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UIIIVEBSITV OF IIUNOiS HBRARY
. 'JUL 7 1919
ntr4 8eond Claaa Matter Oetabar 11. 1SS9. at tht Port
Offle at Chicago, Illinois, under Act of March 3, 1t7.
Office of Publication,
179 W. Wathlngton St., Chicago, III.
INDEPENDENT IN ALL THINGS, NEUTRAL IN NONE,
Entered at Secend Claia Mfctter October 11, 1M, wt
Office at Chicago, Illinois, under Act ef Mareti t
THIRTIETH YEAH, KO.
PRICE OF BREAD
Colonel B. A. Eckhart, the Leading Merchant-Miller,
Says That Flour
Cost Will Be Lower
But That While the New Crop May Reduce Wheat
Cost Labor Items Will
Colonel D. A. Eckhnrt, president of
tho D. A. Eckhnrt Milling Company,
makes tho following Btntoraont on
tho bread situation:
A reduction of nbout $1 a bnrrol In
tho cost of Hour can bo looked for
with tho harvesting and grinding of
tho now wheat crop, but it will bo
hard to say whothor It will reduce
tho retail prices of bread. With tho
steady advances in tho prlco of somo
of tho materials that cntor Into bread
making and with demands of labor of
all kinds employed by bakers and re
tailers it may bo that tho prlco of n
loaf will not bo reduced, and yot I
feel sure that tho moving of tho now
whoat crop will provent any incroaso
in bread prices.
In considering bread prices, wo
must romomber that America has tho
best hrnnd In tho world. Amnrlonns
demand tho best, nnd bakers becauso
of competition now ndd milk, lard
and other shortening, nnd sugar to
their broad. In most European coun
tries, bread is mado of tho cheaper
grados of Hour, of yoost and suit, tho
samo old methods wo used to havo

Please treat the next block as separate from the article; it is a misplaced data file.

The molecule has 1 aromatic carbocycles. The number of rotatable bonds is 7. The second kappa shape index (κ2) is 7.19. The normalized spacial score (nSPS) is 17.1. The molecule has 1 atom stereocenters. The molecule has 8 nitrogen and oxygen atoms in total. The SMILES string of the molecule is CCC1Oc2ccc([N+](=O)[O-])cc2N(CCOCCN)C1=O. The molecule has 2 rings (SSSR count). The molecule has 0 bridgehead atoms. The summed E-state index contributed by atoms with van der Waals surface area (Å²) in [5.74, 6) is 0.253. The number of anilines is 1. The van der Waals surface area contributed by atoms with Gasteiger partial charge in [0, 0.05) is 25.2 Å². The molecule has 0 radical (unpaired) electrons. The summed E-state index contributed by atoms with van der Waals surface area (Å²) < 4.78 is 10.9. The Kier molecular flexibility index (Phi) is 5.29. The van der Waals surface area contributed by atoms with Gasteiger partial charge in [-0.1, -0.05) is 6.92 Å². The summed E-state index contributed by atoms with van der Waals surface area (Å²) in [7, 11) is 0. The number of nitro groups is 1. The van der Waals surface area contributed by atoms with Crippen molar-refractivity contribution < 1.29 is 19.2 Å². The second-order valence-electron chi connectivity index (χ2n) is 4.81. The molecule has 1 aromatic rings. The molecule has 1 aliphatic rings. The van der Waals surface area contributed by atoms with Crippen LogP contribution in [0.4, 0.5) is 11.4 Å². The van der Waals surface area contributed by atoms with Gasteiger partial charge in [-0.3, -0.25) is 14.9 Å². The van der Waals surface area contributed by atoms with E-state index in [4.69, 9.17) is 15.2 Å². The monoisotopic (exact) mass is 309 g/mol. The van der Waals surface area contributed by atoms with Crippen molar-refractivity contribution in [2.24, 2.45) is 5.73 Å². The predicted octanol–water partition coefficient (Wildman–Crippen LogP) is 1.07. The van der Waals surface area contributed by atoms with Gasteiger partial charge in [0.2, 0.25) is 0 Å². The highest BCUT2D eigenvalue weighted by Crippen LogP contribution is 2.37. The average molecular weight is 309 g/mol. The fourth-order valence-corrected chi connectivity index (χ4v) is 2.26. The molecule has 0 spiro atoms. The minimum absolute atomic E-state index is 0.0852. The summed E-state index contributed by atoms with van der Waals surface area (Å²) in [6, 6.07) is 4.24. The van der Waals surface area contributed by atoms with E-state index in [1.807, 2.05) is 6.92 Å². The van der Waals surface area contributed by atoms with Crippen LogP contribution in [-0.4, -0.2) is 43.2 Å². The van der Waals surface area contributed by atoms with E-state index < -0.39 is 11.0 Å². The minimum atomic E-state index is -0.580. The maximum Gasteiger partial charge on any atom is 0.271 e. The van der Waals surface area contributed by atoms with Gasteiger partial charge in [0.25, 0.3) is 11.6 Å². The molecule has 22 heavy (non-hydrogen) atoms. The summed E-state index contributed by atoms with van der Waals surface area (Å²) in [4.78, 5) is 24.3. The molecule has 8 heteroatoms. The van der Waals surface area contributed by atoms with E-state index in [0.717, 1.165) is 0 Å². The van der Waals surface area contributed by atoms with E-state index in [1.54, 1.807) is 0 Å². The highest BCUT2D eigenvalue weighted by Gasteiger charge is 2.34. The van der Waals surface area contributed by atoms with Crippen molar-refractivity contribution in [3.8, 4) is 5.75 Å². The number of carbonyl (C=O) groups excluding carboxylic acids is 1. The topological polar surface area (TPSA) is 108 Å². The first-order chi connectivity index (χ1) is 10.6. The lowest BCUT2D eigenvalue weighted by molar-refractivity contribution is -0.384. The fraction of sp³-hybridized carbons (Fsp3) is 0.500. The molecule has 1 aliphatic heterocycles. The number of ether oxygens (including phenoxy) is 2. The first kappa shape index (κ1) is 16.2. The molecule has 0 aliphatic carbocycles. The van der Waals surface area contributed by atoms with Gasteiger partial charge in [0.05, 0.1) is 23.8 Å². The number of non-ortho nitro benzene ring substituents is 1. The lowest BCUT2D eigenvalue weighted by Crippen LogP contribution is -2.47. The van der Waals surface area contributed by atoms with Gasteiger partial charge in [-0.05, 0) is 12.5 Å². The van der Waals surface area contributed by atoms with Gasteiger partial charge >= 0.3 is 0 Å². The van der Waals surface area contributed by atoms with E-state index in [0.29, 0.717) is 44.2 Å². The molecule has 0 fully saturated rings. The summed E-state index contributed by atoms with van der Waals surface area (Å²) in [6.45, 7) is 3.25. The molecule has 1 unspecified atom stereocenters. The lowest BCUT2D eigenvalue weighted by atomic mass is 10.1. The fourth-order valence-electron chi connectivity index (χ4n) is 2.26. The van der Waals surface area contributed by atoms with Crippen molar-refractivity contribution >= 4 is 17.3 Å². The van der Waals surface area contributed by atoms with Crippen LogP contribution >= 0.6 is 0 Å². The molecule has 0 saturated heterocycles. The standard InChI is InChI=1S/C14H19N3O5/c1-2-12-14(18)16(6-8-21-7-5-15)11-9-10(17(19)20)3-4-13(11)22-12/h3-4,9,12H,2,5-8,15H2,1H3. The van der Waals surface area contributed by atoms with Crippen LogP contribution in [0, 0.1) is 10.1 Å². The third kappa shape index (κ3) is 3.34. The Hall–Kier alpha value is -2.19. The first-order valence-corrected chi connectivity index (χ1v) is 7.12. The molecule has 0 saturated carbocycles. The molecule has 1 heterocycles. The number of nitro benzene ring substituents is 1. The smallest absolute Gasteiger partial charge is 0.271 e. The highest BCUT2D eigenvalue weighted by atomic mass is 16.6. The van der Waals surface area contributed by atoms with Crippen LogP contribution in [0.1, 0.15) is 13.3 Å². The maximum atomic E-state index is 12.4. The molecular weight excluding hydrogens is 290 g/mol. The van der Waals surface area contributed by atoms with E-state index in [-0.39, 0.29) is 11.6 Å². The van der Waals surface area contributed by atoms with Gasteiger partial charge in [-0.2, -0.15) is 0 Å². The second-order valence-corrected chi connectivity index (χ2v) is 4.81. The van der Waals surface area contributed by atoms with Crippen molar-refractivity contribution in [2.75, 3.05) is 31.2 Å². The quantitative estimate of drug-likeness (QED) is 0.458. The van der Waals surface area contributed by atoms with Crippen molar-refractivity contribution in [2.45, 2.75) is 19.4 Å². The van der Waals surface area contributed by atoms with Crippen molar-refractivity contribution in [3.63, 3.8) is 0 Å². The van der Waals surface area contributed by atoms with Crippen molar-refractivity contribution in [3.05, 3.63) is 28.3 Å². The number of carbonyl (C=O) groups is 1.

horo, nnd naturally it costs less thoro
now. lint our pcoplo would not bo
satisfied with It. Hero also wo wunt
it wrapped and handled In a sanitary
manner, whllo over thoro tho samo
euro Is' not given it. Honco wo must
pay for this extra oxponso.
Tho lraolc chargo for whoat today
under tho president's proclamation Is
$3.20 a bushol, plus tho carrying
chargo of 20c n bushol which brings
tho cost to $2.40 on which tho Hour
prlco is bused, and this prlco will
obtuln until tho now wheat crop be
gins to move Thoro will bo no car
rying chargo on tho now crop and
wo will fcol tho chango nbout Sep
tember 1, Tho impression scorns to
hold that thoro aro lmmonso quanti
ties of old wheat stored In this coun
try, but the contrary is true, nnd tho
supply will barely carry us through
until tho now whoat Is harvested and
ready for grinding.
One Is asked why It Is that after
tho suddon signing of tho nrmlstico
tho guaranteed prlco of wheat was not
romovpd so that prices might como
down, as tho spring wheat had boon
planted. This could not hnvo been
dono without a groat discrimination
against tho whoat growors of tho